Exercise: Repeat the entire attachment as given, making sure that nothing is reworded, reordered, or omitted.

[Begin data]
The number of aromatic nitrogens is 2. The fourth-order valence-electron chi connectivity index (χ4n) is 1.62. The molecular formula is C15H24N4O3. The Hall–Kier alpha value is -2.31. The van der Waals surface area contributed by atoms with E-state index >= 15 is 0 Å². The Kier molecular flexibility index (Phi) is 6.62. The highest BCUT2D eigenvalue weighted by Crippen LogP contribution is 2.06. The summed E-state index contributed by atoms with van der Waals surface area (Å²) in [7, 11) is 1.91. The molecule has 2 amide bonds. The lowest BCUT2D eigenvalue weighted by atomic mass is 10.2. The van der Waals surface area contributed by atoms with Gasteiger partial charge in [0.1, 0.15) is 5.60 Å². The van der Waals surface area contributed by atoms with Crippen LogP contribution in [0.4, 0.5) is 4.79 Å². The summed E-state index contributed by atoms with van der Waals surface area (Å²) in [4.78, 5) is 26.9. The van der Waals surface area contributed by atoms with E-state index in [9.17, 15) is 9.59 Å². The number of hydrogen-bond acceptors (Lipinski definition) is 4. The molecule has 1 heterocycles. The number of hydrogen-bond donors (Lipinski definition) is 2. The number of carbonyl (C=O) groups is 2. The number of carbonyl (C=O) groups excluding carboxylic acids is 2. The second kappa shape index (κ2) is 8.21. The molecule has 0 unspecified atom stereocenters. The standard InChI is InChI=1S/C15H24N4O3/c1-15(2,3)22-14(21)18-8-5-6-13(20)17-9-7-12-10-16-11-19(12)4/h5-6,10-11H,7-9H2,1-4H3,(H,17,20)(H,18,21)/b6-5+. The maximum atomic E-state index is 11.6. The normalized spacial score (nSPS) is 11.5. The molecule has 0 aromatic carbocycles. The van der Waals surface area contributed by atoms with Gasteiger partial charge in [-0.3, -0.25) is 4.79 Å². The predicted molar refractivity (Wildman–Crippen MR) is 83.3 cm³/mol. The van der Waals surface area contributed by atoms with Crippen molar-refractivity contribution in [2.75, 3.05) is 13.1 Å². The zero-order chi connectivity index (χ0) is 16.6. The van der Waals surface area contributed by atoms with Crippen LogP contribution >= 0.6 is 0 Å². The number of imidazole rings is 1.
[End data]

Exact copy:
The number of aromatic nitrogens is 2. The fourth-order valence-electron chi connectivity index (χ4n) is 1.62. The molecular formula is C15H24N4O3. The Hall–Kier alpha value is -2.31. The van der Waals surface area contributed by atoms with E-state index >= 15 is 0 Å². The Kier molecular flexibility index (Phi) is 6.62. The highest BCUT2D eigenvalue weighted by Crippen LogP contribution is 2.06. The summed E-state index contributed by atoms with van der Waals surface area (Å²) in [7, 11) is 1.91. The molecule has 2 amide bonds. The lowest BCUT2D eigenvalue weighted by atomic mass is 10.2. The van der Waals surface area contributed by atoms with Gasteiger partial charge in [0.1, 0.15) is 5.60 Å². The van der Waals surface area contributed by atoms with Crippen LogP contribution in [0.4, 0.5) is 4.79 Å². The summed E-state index contributed by atoms with van der Waals surface area (Å²) in [4.78, 5) is 26.9. The van der Waals surface area contributed by atoms with E-state index in [9.17, 15) is 9.59 Å². The number of hydrogen-bond acceptors (Lipinski definition) is 4. The molecule has 1 heterocycles. The number of hydrogen-bond donors (Lipinski definition) is 2. The number of carbonyl (C=O) groups is 2. The number of carbonyl (C=O) groups excluding carboxylic acids is 2. The second kappa shape index (κ2) is 8.21. The molecule has 0 unspecified atom stereocenters. The standard InChI is InChI=1S/C15H24N4O3/c1-15(2,3)22-14(21)18-8-5-6-13(20)17-9-7-12-10-16-11-19(12)4/h5-6,10-11H,7-9H2,1-4H3,(H,17,20)(H,18,21)/b6-5+. The maximum atomic E-state index is 11.6. The normalized spacial score (nSPS) is 11.5. The molecule has 0 aromatic carbocycles. The van der Waals surface area contributed by atoms with Gasteiger partial charge in [-0.3, -0.25) is 4.79 Å². The predicted molar refractivity (Wildman–Crippen MR) is 83.3 cm³/mol. The van der Waals surface area contributed by atoms with Crippen molar-refractivity contribution in [2.75, 3.05) is 13.1 Å². The zero-order chi connectivity index (χ0) is 16.6. The van der Waals surface area contributed by atoms with Crippen LogP contribution >= 0.6 is 0 Å². The number of imidazole rings is 1.